Hard truths are never easy to accept, especially when they come with long term consequences. When we began this campaign together four months ago, we talked about the need for change and for new energy and ideas in City Hall. Now, we’ve learned that Hoboken has rung up a debt of over $8 million to Suez Water that seems to come as a surprise to the very people who were in a position to do something about it. Need for change has never been more urgent.

Some time in 2014, for reasons we are not yet aware of, Mayor Zimmer’s administration stopped paying Suez for repair work the company had done on our city’s aging water infrastructure. These repairs cost the city millions of dollars each year, yet somehow these figures were never included in the city’s municipal budgets or annual audits. Now, with the administration pushing for a new contract with Suez seven years before the current deal expires, the truth about this $8.35 million liability is coming to light.


We don’t know what the ultimate impact will be yet, but if the city has to pay these bills in one year it would cause a 15% tax increase, which would hurt every homeowner and renter in Hoboken. I will do everything I can to help us avoid this outcome.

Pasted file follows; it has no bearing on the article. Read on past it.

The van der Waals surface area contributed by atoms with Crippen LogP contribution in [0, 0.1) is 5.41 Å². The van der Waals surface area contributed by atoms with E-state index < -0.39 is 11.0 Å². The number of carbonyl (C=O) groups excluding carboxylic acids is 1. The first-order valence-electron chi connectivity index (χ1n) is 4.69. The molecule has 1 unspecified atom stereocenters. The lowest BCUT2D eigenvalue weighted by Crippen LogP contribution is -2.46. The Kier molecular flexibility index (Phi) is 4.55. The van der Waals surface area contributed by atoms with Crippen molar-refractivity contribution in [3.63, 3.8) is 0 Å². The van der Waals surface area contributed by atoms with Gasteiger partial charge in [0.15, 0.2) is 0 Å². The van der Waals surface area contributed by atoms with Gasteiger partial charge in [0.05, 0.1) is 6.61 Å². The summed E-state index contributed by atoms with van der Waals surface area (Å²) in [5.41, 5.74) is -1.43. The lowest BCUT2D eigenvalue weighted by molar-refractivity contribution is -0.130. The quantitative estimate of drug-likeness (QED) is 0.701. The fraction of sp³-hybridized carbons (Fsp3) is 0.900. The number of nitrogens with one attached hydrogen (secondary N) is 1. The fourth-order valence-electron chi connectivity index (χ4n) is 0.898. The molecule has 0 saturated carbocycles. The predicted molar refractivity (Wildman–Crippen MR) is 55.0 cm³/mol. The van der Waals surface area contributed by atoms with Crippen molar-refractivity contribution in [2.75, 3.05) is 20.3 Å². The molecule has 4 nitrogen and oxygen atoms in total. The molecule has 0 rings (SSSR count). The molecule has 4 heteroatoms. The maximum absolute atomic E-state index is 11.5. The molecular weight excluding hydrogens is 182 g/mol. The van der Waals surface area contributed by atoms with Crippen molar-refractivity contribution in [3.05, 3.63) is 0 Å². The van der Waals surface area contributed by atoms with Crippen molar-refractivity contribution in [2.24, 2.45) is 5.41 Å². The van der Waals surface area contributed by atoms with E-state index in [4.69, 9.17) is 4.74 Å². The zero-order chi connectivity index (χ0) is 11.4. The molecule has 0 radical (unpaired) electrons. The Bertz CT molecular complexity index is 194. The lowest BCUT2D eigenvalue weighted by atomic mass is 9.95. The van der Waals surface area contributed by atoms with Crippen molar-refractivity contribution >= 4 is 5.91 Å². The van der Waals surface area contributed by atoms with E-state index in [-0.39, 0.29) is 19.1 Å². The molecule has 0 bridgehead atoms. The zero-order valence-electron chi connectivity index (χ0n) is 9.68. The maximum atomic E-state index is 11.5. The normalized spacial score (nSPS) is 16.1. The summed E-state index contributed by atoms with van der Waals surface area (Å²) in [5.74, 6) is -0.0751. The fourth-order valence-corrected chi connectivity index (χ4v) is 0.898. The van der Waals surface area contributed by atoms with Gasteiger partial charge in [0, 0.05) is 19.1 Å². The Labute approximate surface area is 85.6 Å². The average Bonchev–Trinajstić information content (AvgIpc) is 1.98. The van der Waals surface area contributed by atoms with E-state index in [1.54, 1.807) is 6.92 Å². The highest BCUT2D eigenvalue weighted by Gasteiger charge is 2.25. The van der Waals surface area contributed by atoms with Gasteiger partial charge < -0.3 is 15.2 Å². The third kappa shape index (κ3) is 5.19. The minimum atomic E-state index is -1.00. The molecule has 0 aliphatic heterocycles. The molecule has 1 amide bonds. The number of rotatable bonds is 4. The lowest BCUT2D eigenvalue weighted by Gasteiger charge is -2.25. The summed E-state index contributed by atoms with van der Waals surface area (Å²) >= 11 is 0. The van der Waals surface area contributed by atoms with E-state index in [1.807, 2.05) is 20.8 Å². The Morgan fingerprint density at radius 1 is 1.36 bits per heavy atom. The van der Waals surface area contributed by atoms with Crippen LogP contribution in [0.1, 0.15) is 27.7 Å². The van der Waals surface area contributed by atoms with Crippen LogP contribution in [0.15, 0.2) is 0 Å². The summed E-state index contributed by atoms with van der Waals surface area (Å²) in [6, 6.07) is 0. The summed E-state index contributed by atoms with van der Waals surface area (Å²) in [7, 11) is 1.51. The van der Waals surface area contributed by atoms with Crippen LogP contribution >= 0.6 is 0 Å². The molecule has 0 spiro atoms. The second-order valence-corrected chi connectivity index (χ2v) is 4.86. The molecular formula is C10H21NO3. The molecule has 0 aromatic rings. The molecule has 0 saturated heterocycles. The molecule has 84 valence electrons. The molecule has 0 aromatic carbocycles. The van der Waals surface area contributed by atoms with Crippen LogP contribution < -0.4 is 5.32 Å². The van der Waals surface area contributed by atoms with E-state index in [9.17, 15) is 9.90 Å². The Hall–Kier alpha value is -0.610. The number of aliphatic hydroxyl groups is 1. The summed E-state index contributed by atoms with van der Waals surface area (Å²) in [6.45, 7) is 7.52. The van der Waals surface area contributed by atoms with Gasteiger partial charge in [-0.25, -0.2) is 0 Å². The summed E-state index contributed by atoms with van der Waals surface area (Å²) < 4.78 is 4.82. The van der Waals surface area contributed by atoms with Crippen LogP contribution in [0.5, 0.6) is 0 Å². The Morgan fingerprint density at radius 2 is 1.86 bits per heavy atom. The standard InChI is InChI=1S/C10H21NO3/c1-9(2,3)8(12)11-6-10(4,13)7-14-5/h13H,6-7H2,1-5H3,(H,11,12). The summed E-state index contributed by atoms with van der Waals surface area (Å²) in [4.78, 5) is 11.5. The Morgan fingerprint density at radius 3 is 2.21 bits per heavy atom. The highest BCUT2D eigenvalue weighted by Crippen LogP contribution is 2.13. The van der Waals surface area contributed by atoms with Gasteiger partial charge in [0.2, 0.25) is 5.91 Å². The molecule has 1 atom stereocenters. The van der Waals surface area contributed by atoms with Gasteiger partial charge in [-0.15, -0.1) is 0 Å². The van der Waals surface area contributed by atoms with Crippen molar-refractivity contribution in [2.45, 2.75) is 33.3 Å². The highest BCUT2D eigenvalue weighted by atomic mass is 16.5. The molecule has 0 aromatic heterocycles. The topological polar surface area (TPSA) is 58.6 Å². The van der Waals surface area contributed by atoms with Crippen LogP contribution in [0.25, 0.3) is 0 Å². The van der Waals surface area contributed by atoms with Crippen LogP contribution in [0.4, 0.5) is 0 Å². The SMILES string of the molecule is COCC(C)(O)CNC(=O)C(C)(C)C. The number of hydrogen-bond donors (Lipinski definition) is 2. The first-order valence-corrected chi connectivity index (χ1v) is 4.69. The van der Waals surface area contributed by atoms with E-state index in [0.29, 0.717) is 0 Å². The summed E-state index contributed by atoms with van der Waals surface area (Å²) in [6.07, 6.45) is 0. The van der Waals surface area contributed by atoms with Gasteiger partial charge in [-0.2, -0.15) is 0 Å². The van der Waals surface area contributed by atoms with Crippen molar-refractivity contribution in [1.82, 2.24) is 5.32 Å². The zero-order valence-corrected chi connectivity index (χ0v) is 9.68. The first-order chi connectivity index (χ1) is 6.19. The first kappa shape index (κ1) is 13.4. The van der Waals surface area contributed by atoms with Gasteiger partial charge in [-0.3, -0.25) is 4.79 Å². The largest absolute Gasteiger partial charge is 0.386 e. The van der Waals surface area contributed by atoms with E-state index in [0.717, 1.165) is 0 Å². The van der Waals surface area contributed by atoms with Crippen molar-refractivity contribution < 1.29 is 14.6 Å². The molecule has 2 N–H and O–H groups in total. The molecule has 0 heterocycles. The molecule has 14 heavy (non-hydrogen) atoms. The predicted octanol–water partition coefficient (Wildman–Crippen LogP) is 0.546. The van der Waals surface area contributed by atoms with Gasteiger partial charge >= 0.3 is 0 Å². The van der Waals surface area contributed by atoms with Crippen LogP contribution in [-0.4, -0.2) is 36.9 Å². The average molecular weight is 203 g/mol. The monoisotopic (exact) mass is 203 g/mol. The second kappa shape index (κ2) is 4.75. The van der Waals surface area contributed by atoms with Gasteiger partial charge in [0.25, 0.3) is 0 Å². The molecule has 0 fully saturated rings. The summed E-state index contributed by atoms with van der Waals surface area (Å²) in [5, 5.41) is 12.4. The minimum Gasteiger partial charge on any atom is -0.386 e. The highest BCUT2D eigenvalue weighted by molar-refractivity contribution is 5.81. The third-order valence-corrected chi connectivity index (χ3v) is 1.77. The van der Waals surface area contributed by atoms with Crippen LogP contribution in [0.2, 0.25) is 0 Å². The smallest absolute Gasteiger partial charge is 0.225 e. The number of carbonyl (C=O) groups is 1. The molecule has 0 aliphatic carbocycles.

This all happened at a time when two of my opponents in the race for Mayor, Ravi Bhalla and Jen Giattino, served as Council President and had seats on the Council Infrastructure Committee. Now they are pointing fingers, but the truth is that they have been Mayor Zimmer’s closest allies on the Council and have always been in a position to do something about this unbudgeted liability. Councilman Bhalla has since had to recuse himself from any of these discussions due to a potential conflict of interest stemming from his law firm’s business relationship with Suez.

Yesterday, I sent a letter to the State Department of Community Affairs requesting an official investigation into these issues to find out the extent of the damage done to our finances. Only an independent analysis will reveal how deep a hole we’re in and the costs that could be eventually passed on to taxpayers before it gets any worse.  

I'm running for mayor to bring new energy and new ideas to City Hall, but now it’s clear that we also need a fresh injection of transparency and sound fiscal judgement. As your mayor, I will work tirelessly to resolve any outstanding liability in an open and transparent manner while modernizing our aging infrastructure. Only an honest discussion will allow us to avoid repeating the mistakes of the past.

Now is the time for new leadership and a new direction for our city. I hope you will join me in making that a reality.